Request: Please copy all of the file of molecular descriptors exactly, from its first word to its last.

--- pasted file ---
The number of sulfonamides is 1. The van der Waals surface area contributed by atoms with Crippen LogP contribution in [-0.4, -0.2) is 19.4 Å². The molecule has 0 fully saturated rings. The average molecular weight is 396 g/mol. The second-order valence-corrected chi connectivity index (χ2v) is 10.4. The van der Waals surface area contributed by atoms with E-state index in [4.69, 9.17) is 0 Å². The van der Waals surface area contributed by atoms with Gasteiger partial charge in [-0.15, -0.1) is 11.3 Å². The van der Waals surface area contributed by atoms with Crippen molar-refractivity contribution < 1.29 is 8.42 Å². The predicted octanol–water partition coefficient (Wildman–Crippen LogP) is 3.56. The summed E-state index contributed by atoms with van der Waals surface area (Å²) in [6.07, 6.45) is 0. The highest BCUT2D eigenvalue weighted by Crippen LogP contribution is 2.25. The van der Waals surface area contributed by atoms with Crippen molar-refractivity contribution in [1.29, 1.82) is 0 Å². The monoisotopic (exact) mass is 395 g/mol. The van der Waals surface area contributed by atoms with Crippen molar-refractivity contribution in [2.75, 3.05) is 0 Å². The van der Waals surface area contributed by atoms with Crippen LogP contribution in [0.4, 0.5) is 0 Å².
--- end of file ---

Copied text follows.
The number of sulfonamides is 1. The van der Waals surface area contributed by atoms with Crippen LogP contribution in [-0.4, -0.2) is 19.4 Å². The molecule has 0 fully saturated rings. The average molecular weight is 396 g/mol. The second-order valence-corrected chi connectivity index (χ2v) is 10.4. The van der Waals surface area contributed by atoms with E-state index in [4.69, 9.17) is 0 Å². The van der Waals surface area contributed by atoms with Gasteiger partial charge in [-0.15, -0.1) is 11.3 Å². The van der Waals surface area contributed by atoms with Crippen molar-refractivity contribution < 1.29 is 8.42 Å². The predicted octanol–water partition coefficient (Wildman–Crippen LogP) is 3.56. The summed E-state index contributed by atoms with van der Waals surface area (Å²) in [6.07, 6.45) is 0. The highest BCUT2D eigenvalue weighted by Crippen LogP contribution is 2.25. The van der Waals surface area contributed by atoms with Crippen molar-refractivity contribution in [1.29, 1.82) is 0 Å². The monoisotopic (exact) mass is 395 g/mol. The van der Waals surface area contributed by atoms with Crippen molar-refractivity contribution in [2.75, 3.05) is 0 Å². The van der Waals surface area contributed by atoms with Crippen LogP contribution in [0.4, 0.5) is 0 Å².